Friday, August 16, 2013

The Threshold

by Jen Hunt, from the archives

I’m really not crazy, I tell you
But that door wasn’t open
Not last night anyway
Last night when I looked over my shoulder
As I plodded up bowed stairs toward a dark hallway
It was shut tight as a drum
Tight as my lips, my joints, my fist, my will

Open doors jar me
I know the kind of things that get in
If you’re not looking
The roaches
The rodents
The robbers
I could close it real easy

Most any other day, I would have closed it by now
But I can’t, you see
This morning when I woke
Out of the blackness and
Wandered down the same, sagged stairs
The sea sat
Where the door should be
So I sat down too, to watch
Hemmed by sun and sense

When I waved
The sea waved back
It waved back, I tell you

Now here I am
Lying, belly down on the welcome mat
Stretched clear out on the cobbled floor
Nostrils sucking the warm, dry air
Watching the glorious ocean

And I can’t close it
I don’t want to close it
Don’t you see?

All that used to keep me indoors—
The pretty sheers on narrow panes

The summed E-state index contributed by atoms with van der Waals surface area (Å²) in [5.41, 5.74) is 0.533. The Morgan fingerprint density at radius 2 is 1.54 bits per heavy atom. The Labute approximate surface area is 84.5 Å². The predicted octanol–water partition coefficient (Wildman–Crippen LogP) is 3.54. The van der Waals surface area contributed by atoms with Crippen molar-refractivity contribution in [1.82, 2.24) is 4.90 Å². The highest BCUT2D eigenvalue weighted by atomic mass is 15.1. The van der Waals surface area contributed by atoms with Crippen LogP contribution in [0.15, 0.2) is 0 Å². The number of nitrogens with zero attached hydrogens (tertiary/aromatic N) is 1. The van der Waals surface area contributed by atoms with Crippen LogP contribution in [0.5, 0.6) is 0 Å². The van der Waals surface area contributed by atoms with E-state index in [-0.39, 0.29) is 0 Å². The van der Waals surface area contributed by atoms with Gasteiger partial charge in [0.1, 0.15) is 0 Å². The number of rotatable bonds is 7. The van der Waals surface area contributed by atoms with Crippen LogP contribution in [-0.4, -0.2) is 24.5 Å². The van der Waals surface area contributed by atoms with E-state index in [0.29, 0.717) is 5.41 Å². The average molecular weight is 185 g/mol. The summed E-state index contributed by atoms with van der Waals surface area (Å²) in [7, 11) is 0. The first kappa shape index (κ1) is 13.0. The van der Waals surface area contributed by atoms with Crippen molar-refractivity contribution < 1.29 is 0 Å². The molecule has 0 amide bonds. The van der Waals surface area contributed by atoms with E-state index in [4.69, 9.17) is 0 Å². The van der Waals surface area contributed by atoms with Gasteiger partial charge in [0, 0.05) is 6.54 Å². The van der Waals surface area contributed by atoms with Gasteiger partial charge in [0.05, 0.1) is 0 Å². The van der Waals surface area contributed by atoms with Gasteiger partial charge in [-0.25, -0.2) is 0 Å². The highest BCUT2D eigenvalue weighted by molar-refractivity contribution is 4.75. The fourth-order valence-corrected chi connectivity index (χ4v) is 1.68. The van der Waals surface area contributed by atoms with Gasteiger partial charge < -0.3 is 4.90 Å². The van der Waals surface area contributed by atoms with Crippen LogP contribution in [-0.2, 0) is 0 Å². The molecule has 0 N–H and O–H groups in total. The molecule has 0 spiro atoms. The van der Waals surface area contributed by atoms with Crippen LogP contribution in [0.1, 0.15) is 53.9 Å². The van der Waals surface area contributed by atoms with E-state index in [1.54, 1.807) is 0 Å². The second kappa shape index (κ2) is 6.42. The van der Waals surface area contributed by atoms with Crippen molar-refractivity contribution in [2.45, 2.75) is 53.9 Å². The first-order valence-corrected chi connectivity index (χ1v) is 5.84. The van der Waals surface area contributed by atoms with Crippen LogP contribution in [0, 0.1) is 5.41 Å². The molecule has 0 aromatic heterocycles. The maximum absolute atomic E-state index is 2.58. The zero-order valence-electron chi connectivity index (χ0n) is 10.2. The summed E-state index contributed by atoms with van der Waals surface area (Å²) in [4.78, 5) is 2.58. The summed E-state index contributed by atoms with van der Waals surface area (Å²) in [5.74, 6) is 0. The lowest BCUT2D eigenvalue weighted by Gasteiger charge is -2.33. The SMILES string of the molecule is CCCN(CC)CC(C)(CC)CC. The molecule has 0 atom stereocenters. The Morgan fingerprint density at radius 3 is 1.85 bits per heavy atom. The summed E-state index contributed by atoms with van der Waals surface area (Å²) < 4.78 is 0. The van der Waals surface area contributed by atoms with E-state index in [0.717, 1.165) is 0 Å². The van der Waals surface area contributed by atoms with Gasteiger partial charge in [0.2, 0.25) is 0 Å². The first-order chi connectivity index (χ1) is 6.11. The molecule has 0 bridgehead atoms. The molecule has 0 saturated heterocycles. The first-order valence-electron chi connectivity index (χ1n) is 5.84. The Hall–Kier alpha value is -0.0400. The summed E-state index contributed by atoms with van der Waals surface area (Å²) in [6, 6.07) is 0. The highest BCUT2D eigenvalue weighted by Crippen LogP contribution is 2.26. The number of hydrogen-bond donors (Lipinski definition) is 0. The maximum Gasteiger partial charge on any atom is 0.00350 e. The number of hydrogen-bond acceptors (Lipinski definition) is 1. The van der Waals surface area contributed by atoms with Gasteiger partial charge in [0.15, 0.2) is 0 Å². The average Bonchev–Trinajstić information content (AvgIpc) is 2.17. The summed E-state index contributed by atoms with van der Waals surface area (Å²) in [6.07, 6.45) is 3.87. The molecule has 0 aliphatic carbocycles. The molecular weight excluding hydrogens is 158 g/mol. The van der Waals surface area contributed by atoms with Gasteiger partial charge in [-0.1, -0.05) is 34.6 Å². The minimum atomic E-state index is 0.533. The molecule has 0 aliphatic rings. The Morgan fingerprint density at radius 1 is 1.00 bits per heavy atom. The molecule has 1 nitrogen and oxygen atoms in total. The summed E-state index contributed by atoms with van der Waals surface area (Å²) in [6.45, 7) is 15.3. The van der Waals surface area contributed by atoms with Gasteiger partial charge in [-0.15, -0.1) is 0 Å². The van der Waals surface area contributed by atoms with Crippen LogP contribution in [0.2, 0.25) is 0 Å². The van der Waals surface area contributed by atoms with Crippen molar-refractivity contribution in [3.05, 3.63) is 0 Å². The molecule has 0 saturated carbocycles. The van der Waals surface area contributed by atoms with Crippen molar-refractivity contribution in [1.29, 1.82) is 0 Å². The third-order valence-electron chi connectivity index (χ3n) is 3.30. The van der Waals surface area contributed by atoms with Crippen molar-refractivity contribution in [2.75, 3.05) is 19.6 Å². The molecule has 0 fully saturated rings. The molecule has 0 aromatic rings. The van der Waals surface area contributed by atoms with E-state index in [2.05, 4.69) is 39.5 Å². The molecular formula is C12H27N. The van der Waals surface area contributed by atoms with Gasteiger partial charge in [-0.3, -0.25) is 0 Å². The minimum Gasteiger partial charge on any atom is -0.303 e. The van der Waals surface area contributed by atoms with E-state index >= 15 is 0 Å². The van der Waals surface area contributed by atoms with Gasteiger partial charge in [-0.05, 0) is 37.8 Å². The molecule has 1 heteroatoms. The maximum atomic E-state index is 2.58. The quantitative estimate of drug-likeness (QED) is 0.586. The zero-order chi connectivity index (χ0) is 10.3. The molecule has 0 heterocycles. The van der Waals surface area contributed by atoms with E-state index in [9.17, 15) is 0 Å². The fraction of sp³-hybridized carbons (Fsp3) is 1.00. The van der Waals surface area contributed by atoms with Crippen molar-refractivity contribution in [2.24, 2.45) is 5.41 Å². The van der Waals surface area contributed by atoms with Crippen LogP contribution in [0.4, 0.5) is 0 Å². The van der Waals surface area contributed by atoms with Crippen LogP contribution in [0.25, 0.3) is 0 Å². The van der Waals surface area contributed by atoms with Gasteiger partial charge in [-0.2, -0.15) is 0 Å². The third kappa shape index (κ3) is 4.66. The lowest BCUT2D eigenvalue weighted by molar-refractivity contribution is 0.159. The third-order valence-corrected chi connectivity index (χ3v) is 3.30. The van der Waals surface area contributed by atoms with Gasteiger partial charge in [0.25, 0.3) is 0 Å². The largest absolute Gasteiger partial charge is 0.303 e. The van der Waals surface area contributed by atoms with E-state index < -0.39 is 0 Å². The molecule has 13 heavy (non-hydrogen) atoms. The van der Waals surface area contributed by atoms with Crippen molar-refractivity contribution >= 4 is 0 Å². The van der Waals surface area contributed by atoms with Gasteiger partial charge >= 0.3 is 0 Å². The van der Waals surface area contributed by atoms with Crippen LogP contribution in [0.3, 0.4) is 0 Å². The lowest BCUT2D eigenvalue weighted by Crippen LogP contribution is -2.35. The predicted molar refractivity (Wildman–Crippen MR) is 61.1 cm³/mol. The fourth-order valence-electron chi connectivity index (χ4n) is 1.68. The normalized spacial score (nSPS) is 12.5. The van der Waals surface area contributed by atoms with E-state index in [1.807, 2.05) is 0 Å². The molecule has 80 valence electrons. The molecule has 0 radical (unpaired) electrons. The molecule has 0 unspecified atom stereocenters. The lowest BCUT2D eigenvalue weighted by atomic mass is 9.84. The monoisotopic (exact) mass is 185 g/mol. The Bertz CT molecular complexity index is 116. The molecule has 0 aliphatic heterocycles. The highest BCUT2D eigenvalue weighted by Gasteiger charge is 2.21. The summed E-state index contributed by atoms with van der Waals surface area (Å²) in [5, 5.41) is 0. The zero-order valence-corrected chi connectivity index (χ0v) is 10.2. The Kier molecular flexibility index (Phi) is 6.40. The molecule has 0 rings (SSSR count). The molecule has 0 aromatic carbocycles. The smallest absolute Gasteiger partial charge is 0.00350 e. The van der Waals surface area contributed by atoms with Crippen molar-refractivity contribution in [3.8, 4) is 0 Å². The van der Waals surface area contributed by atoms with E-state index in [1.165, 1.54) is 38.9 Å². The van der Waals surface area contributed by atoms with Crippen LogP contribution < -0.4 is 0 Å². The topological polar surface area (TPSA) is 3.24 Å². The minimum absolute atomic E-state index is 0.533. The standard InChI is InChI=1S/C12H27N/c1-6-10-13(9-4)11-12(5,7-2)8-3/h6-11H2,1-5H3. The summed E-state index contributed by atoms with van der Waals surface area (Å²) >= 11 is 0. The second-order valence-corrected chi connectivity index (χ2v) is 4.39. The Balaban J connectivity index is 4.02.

The empty chairs
The empty corners—
Seems as nothing
Even worse than nothing
Like crap

So I’m ignoring the groaning hour hand
The quiet shelves
The encroaching, eggshell walls
Everything but the free and falling light

I’d like to say that I was a doorkeeper
Here, on my elbows, chin in hand
As I gaze out on the surf and
Blink in disbelief with each curling wave
To say that I was looking out for roaches
But I’m not
I’m thinking of better places than I’ve ever been

I don’t know why I’ve never done this before

I’m not crazy, I tell you
But that door wasn’t open yesterday
How could it have been? Stubborn will!

Who opened the door last night?
Who stirred the sea today?

Wind’s wrist turns sticking knobs
Wind’s gust churns Neptune’s waves

It seems impossibly bright
Has the whole world changed overnight?

Or have I?